It wasn’t until Season 4’s “The Frond Files” that the show totally embraced the skewed imaginations of the Belcher kids, letting them each commandeer a segment in an anthology episode. Like that standout entry, and last season’s “The Gayle Tales,” the Season 6 premiere, “Sliding Bobs,” lets the kids run the show by having them put their own spin on the same story. This time, the “what if” scenario concerns how things might have played out if Bob didn’t have his thick, broom head mustache on him the night he first met Linda.
Though the episode’s framework and name come from the movie Sliding Doors, the premiere saves its most direct adaptation of the ’98 Gwyneth Paltrow vehicle for last. A larger chronology of references develops that covers everything from Robocop to Big to The Sister Act, and who picks what movie elevates the references to more than just pop culture shorthand. Gene’s a dramatist with a short attention span, so of course his version would resemble an action movie. Louise loves anarchy and irony, so why wouldn’t her take involve a disastrous wish? And Tina, the romantic of the bunch, believes fate will always put her parents together, because what’s more powerful than a force that rhymes with “great”?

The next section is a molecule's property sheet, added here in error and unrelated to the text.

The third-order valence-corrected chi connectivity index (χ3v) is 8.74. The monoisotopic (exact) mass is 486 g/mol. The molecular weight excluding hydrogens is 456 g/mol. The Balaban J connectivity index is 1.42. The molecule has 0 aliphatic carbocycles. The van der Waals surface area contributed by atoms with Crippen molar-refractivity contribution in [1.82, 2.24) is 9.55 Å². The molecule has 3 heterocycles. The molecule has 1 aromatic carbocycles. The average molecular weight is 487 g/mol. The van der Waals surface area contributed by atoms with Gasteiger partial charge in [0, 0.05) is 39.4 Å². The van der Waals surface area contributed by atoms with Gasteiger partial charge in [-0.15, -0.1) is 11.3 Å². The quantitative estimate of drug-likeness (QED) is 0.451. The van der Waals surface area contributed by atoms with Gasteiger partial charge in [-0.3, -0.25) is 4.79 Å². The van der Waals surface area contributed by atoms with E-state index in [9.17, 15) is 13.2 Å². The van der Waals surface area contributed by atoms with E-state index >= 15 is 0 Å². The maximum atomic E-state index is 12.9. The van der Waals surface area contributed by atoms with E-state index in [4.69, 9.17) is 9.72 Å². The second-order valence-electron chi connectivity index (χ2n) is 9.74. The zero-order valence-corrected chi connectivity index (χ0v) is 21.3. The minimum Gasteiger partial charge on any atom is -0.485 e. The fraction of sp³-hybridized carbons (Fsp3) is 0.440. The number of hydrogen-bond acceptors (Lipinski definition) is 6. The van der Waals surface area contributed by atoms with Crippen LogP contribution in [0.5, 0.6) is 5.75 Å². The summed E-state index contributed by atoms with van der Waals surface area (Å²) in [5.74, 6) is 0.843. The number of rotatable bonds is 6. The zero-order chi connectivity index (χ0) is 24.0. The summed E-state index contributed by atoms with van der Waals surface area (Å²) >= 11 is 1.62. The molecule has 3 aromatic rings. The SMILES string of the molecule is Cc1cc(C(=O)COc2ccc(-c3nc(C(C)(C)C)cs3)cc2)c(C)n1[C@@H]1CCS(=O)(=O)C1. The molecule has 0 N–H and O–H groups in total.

The three tales provide an excellent showcase for the Belcher family as a whole, with Bob and Linda frequently interrupting the story to give notes on how they’re being portrayed. And for longtime fans of Bob’s Burgers, finding out how Bob and Linda first met makes for a nice little milestone. Even if it’s a coincidence that this history get filled in the same night that the pilot be remade in one of the stories, “Sliding Bobs” is both a laugh out loud funny premiere, and an unexpectedly sweet reminder of how rare it is that TV forces allow a show this particular to exist as long as it has.
The last couple of years in animation have seen a groundswell of support around darker comedies like Rick & Morty and BoJack Horseman, two fantastic series that use continuity to pack an extra emotional punch. It’s exciting to watch those characters evolve as their creators take them in new directions, but then all the more frustrating when that development is forgotten the next week. Bob’s Burgers and the Belchers may be static, but characters you love don’t have to change, they just have to become richer. It’s not just the mirth and warmth of Bob’s Burgers that make it the last great traditional animated sitcom: it’s the company.
Anthology episodes are a guarantee for success on Bob’s Burgers, so it’s no surprise that the premiere suggests a fun and inventive Season 6 ahead.